Mayor sidesteps 'what if' scenario during Zoom meeting on ferry terminal loan

11:53 am on 20 January 2022

Marlborough Mayor John Leggett has been asked what will happen if the community "overwhelmingly" rejects a "significant-proposal" to lend Port Marlborough $110m.

Ferries at the terminal in Waitohi Picton.

Ferries at the terminal in Waitohi Picton. Photo: Supplied / Stuff / Scott Hammond

The proposal, announced late last year, would see the council borrow from the New Zealand Local Government Funding Agency, so the port could fund its share of the Waitohi Picton ferry precinct redevelopment.

The question to Leggett came from a member of the public at the first public meeting for the consultation process on Monday night, attended by 32 people over Zoom.

A second public meeting, to be held in person, will take place at Endeavour Park Pavilion in Waitohi Picton, on Wednesday at 7pm.

Asked what would happen if the public were to "overwhelmingly reject" the proposal, Leggett said this was "one of those 'what-if' questions".

"And I'm going to answer it like this; councillors approach the consultation and the deliberation process with an open mind," Leggett said.

"What I will say is we invite community participation in this process. Submissions are not just about those opposed to MDC participation in this project, we also invite submissions in favour of the participation, as we've outlined tonight."

Marlborough District Council chief executive Mark Wheeler and Marlborough Mayor John Leggett.

Marlborough District Council chief executive Mark Wheeler and Marlborough Mayor John Leggett. Photo: LDR / Chloe Ranford

He said good decisions were always the result of "good research and information".

"So anyone that's considering making a submission, I ask you to please read the statement of proposal. I'm suggesting having a look at the presentations from tonight which will be available on the website and make their submission," he said.

In its proposal, the council assured ratepayers it would not cause a rates increase.

The council would raise debt through its existing arrangements with the New Zealand Local Government Funding Agency, which specialised in financing the local government sector, to provide lower costs and alternative funding sources for local authorities and council-controlled organisations.

Leggett was one of many who presented at the Zoom meeting. Others included Marlborough District Council chief executive Mark Wheeler, Port Marlborough chief executive Rhys Welbourn, Marlborough Harbourmaster Luke Grogan, as well as representatives from KiwiRail and Waka Kotahi New Zealand Transport Agency.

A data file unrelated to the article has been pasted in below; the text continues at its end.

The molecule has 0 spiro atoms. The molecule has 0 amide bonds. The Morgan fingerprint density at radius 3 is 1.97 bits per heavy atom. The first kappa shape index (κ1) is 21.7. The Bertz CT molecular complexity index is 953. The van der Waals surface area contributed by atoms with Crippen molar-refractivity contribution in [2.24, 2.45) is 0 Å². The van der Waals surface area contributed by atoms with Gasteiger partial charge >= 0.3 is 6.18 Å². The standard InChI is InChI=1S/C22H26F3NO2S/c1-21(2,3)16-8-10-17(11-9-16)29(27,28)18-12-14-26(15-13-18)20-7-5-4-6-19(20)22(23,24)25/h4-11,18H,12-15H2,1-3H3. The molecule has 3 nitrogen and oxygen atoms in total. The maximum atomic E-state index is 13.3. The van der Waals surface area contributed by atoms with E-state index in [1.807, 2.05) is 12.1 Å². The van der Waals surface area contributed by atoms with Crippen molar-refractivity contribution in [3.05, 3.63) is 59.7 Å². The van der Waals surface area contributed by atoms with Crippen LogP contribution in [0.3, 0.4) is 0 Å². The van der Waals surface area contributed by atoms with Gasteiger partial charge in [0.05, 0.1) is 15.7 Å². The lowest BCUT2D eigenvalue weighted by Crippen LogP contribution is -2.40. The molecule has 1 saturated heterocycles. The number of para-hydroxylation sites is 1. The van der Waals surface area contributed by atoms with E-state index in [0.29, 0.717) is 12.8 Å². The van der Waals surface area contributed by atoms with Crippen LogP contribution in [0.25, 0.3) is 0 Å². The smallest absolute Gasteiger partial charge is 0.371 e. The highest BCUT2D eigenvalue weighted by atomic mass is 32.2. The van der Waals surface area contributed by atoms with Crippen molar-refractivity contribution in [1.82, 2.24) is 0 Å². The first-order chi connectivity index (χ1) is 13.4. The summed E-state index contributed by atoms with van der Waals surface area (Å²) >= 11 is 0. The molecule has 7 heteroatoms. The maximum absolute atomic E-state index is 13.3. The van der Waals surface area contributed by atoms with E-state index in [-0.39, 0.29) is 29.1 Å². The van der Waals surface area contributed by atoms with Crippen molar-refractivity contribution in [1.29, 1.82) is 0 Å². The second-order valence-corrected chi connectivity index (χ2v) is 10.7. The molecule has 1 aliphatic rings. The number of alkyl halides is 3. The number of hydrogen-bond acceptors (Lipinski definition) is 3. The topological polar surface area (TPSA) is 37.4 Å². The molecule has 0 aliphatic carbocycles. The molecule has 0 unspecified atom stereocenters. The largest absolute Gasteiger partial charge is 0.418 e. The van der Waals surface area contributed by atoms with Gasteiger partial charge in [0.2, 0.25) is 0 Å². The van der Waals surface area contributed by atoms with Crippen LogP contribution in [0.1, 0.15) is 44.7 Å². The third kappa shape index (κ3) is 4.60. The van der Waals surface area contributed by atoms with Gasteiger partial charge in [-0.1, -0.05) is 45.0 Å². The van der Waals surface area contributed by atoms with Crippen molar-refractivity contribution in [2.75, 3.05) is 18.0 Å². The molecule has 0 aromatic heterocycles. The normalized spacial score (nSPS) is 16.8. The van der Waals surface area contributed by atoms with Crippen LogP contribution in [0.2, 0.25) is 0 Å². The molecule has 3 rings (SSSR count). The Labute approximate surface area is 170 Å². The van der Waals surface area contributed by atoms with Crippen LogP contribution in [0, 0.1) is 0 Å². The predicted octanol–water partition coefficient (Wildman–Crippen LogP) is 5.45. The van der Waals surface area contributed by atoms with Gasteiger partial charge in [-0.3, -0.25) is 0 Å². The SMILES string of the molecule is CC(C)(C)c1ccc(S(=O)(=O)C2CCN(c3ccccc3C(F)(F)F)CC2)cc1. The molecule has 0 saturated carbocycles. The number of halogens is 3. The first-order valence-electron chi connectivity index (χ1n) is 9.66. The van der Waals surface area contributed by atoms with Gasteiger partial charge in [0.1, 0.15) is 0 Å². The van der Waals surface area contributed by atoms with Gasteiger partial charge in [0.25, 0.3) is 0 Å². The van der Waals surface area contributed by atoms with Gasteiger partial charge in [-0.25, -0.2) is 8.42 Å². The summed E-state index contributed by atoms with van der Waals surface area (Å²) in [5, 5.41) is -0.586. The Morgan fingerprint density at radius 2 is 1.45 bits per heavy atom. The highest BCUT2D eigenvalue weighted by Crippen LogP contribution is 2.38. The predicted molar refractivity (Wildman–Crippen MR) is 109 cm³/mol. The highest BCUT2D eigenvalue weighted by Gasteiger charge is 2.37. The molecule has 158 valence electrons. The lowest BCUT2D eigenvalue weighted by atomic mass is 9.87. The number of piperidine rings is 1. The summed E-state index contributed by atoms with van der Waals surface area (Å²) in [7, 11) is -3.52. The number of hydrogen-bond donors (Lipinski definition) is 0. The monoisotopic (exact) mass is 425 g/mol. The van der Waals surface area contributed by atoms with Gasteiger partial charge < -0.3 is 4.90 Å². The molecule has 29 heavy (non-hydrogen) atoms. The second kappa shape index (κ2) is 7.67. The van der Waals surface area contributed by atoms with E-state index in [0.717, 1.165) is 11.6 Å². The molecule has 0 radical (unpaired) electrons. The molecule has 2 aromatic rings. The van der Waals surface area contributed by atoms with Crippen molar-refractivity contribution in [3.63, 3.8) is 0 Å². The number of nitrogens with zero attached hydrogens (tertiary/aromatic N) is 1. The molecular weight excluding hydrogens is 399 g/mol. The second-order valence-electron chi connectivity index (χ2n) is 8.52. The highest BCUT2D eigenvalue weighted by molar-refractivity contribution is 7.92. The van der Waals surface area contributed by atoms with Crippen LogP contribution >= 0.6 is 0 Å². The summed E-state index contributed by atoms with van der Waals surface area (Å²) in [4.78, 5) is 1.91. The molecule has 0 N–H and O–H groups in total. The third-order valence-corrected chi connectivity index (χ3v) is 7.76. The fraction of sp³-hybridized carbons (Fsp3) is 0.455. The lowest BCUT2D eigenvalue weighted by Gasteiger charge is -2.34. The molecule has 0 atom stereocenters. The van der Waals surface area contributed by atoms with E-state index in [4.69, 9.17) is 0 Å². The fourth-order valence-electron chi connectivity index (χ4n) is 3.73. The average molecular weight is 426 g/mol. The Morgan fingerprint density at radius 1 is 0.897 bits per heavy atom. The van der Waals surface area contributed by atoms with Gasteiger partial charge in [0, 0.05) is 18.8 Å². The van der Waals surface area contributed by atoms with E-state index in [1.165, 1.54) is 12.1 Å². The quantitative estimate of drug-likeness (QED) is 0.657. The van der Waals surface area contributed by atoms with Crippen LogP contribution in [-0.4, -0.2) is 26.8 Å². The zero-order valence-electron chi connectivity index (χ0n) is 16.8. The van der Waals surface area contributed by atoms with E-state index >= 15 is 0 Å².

New Interislander ferries were due to arrive in 2025, and Waitohi Picton would not be able to handle the larger boats without the redevelopment. The contract price for the two ferries was $551m.

The entire project, including the two new ferries and the terminal infrastructure at Kaiwharawhara in Wellington and in Waitohi Picton, was expected to come in at $1.45 billion. The Government had so far committed $435m.

One attendee asked whether the interest rate between the council and Port Marlborough would be the same as what the council would repay to the New Zealand Local Government Funding Agency.

But Marlborough District Council chief financial officer Martin Fletcher said it was important to remember the council, MDC Holdings Limited, and Port Marlborough were all part of one group.

"As a result, we are planning to on-lend at cost. The reason for that is there is no benefit ... by actually adding a margin," Fletcher said.

He said adding a margin for Port Marlborough would reduce their profits, therefore slashing the amount the council would receive in dividends.

Another asked whether the council could raise some of the $110m locally, through an infrastructure bond.

"It would be great that locals had sufficient confidence in this process, that they were prepared to invest their own money into it," Fletcher said.

"I would actually be recommending that we use the financing agency to finance the project, and not actually extend that offer to individual people.

"The main reason for this, is actually simplicity... we're only borrowing from one organisation, as a result of that we're only having to manage one relationship, and only having to pay interest to one particular organisation."

Consultation for the proposal is open now, and closes on 4 February. Submissions will be heard in late February, and a decision will be made at full council on 4 March.

Those unable to make the public meeting on Wednesday night, could also attend "drop-in" sessions at the Whitehaven Room, ASB Theatre from 9am to noon on Thursday, or at Endeavour Park Pavilion from 2pm to 5pm.

To make a submission, people could email or fill out an online form on the Marlborough District Council website. Hard copy submissions was also welcome, and could be collected from the council's Blenheim or Picton office, or Marlborough libraries.

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